Mar 3, 2010


Allowing one owner to stop majority untenable

MR TAN Keng Ann ('Review law on en bloc sales'; last Saturday) says he cannot treasure his home because the power to sell his home is vested in 80 per cent of his neighbours. He asks for the collective property sale laws to be changed.

Home owners of strata developments own the right to their individual units, and they share ownership of the common areas and facilities with other owners. While individual owners can decide whether and when to sell their units, they will have to go with the wishes of the vast majority of owners for a collective sale.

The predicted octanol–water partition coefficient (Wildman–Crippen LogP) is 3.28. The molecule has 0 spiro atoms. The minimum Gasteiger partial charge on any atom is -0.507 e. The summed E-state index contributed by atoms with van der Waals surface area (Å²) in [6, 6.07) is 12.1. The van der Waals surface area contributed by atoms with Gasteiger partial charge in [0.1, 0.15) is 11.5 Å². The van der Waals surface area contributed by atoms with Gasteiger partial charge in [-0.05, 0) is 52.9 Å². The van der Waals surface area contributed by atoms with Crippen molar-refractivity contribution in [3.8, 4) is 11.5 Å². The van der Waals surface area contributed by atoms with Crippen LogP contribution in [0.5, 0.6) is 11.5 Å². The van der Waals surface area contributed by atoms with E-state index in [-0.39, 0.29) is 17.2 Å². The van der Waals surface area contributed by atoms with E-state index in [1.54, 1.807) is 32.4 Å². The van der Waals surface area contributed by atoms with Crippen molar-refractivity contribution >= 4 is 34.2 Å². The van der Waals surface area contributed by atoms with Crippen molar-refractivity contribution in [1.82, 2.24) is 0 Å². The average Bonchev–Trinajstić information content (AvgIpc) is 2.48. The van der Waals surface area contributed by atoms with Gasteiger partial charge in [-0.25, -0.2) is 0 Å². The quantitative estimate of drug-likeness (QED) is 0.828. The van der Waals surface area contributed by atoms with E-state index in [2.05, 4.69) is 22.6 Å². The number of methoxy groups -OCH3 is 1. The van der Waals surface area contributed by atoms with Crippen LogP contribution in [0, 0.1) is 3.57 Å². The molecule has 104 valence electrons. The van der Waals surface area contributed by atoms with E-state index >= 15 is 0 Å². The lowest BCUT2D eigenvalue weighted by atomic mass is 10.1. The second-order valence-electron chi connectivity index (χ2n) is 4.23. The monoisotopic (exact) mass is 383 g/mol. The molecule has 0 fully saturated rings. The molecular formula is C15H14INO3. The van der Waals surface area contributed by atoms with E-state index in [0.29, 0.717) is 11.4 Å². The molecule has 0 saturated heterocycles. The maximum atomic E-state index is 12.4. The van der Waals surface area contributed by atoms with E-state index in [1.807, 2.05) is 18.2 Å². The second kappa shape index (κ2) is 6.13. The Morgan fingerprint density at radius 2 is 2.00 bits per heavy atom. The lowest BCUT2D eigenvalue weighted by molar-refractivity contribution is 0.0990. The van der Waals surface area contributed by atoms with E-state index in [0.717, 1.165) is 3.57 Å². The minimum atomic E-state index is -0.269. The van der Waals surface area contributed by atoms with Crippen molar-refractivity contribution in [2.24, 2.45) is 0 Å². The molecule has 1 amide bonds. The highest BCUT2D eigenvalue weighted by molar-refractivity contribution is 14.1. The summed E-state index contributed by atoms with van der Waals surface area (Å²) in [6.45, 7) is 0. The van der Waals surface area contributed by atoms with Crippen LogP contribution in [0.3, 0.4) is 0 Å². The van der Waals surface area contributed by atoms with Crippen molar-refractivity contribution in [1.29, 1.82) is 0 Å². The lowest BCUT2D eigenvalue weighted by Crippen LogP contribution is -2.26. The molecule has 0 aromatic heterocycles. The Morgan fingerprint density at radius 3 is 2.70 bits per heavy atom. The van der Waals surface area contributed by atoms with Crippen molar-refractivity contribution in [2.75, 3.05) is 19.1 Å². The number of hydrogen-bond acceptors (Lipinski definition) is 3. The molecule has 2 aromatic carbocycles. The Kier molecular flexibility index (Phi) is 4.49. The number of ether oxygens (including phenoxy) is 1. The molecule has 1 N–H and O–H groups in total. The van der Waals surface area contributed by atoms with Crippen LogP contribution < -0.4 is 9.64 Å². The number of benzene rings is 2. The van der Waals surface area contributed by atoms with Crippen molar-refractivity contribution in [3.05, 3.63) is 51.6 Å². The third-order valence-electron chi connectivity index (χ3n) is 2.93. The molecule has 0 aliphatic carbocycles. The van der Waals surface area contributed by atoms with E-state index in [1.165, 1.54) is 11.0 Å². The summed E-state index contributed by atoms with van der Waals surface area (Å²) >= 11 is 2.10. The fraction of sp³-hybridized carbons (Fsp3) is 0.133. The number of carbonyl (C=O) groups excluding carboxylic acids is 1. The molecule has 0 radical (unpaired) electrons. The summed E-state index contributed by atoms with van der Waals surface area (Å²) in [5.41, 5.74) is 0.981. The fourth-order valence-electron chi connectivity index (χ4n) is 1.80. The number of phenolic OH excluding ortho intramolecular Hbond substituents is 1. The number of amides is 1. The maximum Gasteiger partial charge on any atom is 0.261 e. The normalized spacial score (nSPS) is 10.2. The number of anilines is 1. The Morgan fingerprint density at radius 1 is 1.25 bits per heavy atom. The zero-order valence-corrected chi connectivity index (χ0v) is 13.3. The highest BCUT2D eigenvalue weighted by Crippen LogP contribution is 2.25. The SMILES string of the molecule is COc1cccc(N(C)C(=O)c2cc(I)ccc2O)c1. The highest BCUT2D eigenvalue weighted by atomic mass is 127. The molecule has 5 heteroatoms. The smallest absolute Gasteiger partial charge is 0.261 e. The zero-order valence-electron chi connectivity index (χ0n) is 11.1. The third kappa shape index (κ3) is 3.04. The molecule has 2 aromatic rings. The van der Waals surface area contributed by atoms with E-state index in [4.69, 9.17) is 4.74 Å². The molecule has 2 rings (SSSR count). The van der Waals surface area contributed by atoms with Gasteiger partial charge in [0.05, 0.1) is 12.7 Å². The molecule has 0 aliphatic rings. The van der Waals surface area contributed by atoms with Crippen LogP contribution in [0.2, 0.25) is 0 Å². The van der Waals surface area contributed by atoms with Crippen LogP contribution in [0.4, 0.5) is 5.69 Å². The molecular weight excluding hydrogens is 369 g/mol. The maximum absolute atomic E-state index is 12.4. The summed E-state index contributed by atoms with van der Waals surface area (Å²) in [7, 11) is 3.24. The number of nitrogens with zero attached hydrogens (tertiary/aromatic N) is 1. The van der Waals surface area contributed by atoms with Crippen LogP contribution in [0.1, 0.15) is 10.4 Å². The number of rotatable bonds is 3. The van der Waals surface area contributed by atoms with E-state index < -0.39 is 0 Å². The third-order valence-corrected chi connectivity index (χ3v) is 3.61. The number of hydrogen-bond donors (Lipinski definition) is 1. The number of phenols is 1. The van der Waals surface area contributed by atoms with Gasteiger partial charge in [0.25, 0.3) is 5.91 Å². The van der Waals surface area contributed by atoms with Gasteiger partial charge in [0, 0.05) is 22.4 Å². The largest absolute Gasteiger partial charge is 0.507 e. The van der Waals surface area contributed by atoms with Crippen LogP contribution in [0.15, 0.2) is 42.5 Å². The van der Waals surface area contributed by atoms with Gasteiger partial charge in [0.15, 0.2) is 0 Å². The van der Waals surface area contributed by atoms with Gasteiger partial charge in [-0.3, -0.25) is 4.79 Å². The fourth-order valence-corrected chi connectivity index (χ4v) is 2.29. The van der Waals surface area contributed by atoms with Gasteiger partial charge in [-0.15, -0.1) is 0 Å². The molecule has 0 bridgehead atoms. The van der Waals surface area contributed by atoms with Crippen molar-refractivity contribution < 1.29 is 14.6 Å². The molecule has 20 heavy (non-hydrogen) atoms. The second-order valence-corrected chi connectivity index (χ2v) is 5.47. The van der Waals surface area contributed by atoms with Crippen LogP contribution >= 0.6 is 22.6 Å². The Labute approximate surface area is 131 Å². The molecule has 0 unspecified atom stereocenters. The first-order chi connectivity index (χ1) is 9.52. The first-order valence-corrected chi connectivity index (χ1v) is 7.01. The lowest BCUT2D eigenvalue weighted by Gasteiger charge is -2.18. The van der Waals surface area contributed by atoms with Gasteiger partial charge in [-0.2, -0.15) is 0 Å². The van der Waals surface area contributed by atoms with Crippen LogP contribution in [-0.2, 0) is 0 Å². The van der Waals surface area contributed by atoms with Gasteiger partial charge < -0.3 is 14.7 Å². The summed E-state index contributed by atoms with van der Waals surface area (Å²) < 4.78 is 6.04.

Shared ownership of common property means the rights of the individual owner have to be balanced against those of the vast majority of owners. The legislation, which sets a high majority consent level of 80 per cent for developments at least 10 years old and 90 per cent for developments less than 10 years old, seeks to strike such a balance.

Mr Tan's point is that any one owner should be able to stop the majority owners' decisions (even if it is 80 to 90 per cent majority). That is not a tenable proposition.

Chong Wan Yieng (Ms)
Head, Corporate Communications
Ministry of Law